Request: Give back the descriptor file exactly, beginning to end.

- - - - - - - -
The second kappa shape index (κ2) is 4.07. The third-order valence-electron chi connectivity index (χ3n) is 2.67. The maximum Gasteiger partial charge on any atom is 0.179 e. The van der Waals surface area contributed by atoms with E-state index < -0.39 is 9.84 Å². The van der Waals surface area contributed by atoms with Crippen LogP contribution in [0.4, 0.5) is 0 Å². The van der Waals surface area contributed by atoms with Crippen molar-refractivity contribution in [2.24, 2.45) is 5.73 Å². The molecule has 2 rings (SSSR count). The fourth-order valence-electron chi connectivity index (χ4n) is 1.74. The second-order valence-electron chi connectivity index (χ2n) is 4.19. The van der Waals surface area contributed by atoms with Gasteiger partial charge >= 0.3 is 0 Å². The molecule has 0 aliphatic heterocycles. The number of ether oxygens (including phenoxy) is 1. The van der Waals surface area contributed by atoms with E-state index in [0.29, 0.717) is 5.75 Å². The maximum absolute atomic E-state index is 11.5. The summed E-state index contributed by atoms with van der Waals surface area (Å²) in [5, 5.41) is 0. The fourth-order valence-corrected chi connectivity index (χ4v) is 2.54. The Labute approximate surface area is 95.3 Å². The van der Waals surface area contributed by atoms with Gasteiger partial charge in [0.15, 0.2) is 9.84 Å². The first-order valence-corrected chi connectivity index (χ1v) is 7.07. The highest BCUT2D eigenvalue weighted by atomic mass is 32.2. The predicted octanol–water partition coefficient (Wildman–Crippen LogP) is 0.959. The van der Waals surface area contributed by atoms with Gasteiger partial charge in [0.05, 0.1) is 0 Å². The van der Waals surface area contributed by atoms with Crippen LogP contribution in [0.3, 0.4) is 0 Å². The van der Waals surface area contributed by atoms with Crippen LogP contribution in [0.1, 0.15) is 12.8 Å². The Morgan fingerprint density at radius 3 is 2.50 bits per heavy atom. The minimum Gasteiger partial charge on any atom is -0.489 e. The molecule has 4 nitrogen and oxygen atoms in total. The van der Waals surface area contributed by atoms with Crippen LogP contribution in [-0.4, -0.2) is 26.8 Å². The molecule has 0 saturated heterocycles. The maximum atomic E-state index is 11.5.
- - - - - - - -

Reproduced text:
The second kappa shape index (κ2) is 4.07. The third-order valence-electron chi connectivity index (χ3n) is 2.67. The maximum Gasteiger partial charge on any atom is 0.179 e. The van der Waals surface area contributed by atoms with E-state index < -0.39 is 9.84 Å². The van der Waals surface area contributed by atoms with Crippen LogP contribution in [0.4, 0.5) is 0 Å². The van der Waals surface area contributed by atoms with Crippen molar-refractivity contribution in [2.24, 2.45) is 5.73 Å². The molecule has 2 rings (SSSR count). The fourth-order valence-electron chi connectivity index (χ4n) is 1.74. The second-order valence-electron chi connectivity index (χ2n) is 4.19. The van der Waals surface area contributed by atoms with Gasteiger partial charge >= 0.3 is 0 Å². The molecule has 0 aliphatic heterocycles. The number of ether oxygens (including phenoxy) is 1. The van der Waals surface area contributed by atoms with E-state index in [0.29, 0.717) is 5.75 Å². The maximum absolute atomic E-state index is 11.5. The summed E-state index contributed by atoms with van der Waals surface area (Å²) in [5, 5.41) is 0. The fourth-order valence-corrected chi connectivity index (χ4v) is 2.54. The Labute approximate surface area is 95.3 Å². The van der Waals surface area contributed by atoms with Gasteiger partial charge in [0.15, 0.2) is 9.84 Å². The first-order valence-corrected chi connectivity index (χ1v) is 7.07. The highest BCUT2D eigenvalue weighted by atomic mass is 32.2. The predicted octanol–water partition coefficient (Wildman–Crippen LogP) is 0.959. The van der Waals surface area contributed by atoms with Gasteiger partial charge in [0.05, 0.1) is 0 Å². The van der Waals surface area contributed by atoms with Crippen LogP contribution in [0.3, 0.4) is 0 Å². The van der Waals surface area contributed by atoms with Crippen LogP contribution in [0.1, 0.15) is 12.8 Å². The Morgan fingerprint density at radius 3 is 2.50 bits per heavy atom. The minimum Gasteiger partial charge on any atom is -0.489 e. The molecule has 4 nitrogen and oxygen atoms in total. The van der Waals surface area contributed by atoms with Crippen LogP contribution in [-0.4, -0.2) is 26.8 Å². The molecule has 0 saturated heterocycles. The maximum atomic E-state index is 11.5.